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Please use this identifier to cite or link to this item: http://hdl.handle.net/1974/7288

Title: Collaborative care relations: Examining perspectives for application and change within a Canadian hospital
Authors: Brander, ROSEMARY

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Keywords: critical ethnography
collaborative practice
customer service
exploratory case study
organizational change
organizational learning
partners-in-care
cultural change
healthcare relationships
mixed methodology
patient and family centred care
relationship centred care
collaborative care
shared leadership
transcendent leadership
interprofessional practice
Issue Date: 25-Jun-2012
Series/Report no.: Canadian theses
Abstract: Collaborative care is a philosophy which guides the work of interdisciplinary teams and patients and their families internationally. It has been demonstrated to improve quality of care, safety, and patient and staff satisfaction, yet applying this philosophy still requires much investigation. This thesis describes processes of change directed towards a vision to enhance collaborative care relationships with patients and families within one hospital site of a non-acute academic health science centre in Ontario, Canada. By building focused conversations around existing patient and family centred education and using an initial conceptual framework of customer service, healthcare providers, mid- and senior level leaders shared their perspectives, negotiated meanings and created innovations to enhance collaborative relationships within the organization. Based within the critical paradigm, a critical collaborative ethnography was constructed with the use of sequential and mixed research methodologies. The ethnography evolved over three phases in a step-wise and additive design during the three year period of study. Phase 1 examined the perspectives of healthcare providers in an exploratory case study which contributed to mid-level leaders’ discussions in Phase 2. Cumulative findings from Phases 1 and 2 were brought to discussions with senior leaders in Phase 3. Members of a participative action research team assisted with research design and study processes. Shared meanings and innovative change ideas were developed and captured through the use of semi-structured focus groups and interviews, survey, participant observation and inductive analysis. A conceptual framework of ‘partners-in-care’ emerged and was used to assist participants to make sense of the values and factors important in their work with respect to collaborative relationships. The research processes facilitated the development of many innovations to enhance collaborative practice within the hospital. The organization was described by the research as undergoing directed change to enhance collaborative care as evidenced through participant self-reports, observed initiatives and the ethnographic descriptions.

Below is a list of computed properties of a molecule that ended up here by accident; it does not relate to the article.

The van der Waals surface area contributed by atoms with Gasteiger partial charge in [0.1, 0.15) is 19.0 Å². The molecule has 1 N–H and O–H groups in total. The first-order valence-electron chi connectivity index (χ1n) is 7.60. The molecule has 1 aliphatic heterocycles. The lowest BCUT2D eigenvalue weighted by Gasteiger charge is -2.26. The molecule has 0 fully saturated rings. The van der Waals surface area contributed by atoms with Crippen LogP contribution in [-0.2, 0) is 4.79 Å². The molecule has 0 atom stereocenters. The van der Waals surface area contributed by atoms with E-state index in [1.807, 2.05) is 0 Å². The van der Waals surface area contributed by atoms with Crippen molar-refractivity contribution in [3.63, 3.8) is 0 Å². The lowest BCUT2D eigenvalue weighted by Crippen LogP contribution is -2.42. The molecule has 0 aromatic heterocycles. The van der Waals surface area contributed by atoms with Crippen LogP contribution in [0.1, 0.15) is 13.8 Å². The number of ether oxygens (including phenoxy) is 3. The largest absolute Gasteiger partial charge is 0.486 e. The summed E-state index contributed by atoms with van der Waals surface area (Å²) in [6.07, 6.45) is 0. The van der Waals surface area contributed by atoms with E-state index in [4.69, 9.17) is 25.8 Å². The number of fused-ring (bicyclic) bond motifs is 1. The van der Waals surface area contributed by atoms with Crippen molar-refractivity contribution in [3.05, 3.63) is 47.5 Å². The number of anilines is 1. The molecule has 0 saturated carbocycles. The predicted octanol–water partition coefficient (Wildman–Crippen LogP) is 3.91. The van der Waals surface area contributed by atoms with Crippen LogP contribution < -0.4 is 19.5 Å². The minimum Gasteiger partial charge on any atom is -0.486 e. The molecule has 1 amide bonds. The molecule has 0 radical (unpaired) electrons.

Description: Thesis (Ph.D, Rehabilitation Science) -- Queen's University, 2012-06-25 15:06:24.687
URI: http://hdl.handle.net/1974/7288
Appears in Collections:Rehabilitation Therapy Graduate Theses
Queen's Theses & Dissertations

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